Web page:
Can a Credit Card Company Sue You?

Q: I am not sure if I am being scammed or not, but I got served with a lawsuit this past week. It’s for a delinquent credit card debt that I do owe, but it seems to say that the credit card company itself is suing me. It’s a moot point, as I’m so broke that I’m moving back to Tampa to live with my parents. Can a credit card company sue you?

 

A: I’m sorry to hear about your financial issues, but getting right to the point – yes, they can sue you. In fact, banks like Capital One have figured out that if they do it in house they have more control and stand a better chance of getting more of the money paid back. The worst possible thing that you can do now is to ignore that summons and complaint. If you don’t answer or show up, you’re looking at a default judgement that will be very hard to shake.

 

If you are in dire financial straits, you may want to consider filing for bankruptcy. Far from being the end of the road, it can give you a way out of the weeds and relieve you of crushing debt. The automatic stay of collection activity provided by a bankruptcy filing – either a Chapter 7 or Chapter 13 – immediately stops all lawsuits for collection activity. This could give you some breathing room, and let you get your financial house in order. Yes, your credit will take a hit, but once you exit bankruptcy, your debts are over and done with.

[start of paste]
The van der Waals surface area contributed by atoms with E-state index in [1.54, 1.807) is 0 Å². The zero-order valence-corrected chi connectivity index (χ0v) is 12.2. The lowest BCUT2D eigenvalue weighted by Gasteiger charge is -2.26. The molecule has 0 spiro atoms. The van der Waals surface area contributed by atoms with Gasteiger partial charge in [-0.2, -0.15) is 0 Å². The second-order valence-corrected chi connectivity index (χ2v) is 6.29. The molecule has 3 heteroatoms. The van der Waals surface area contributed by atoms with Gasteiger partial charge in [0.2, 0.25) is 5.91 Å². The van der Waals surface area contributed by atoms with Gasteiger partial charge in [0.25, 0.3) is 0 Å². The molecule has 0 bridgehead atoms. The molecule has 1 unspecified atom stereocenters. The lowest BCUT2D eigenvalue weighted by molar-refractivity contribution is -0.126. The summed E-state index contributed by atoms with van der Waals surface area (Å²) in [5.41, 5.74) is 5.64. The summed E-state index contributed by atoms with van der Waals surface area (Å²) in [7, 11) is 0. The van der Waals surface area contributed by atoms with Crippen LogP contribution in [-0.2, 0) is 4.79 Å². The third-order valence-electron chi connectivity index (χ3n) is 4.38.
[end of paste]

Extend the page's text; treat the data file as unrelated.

However, you should also note that a number of banks are acting to enforce the arbitration clause in their contracts. Some of them are actually using this to try and circumvent the automatic stay, and there are a number of cases before the courts of appeal. Arbitration clauses are controversial because they prevent plaintiffs from bringing a suit in court against the company they feel has wronged them, which is considered to be a constitutional right. Overwhelmingly, consumers want to bring suits in court against banks and credit cards that violate their trust. Overwhelmingly, 70 percent of banks include arbitration clauses in their financial products – including credit cards – and really don’t want class-action suits against them coming to court. However, they are entirely free to sue you.

 

It sounds like your financial problems are very complex, and you shouldn’t be going through them alone. Credit card companies, loan companies, and banks have attorneys on their side – and so should you. We offer free initial consultations at our Fort Lauderdale and West Palm Beach offices, and we are open seven days a week to help you get a grip on your finances. I’m urging you to give us a call so that we can put you on the road to recovery. You may not even need bankruptcy if we can find some other solution such as consolidation. Call us today, and let’s get started!

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Published by
Chad Van Horn

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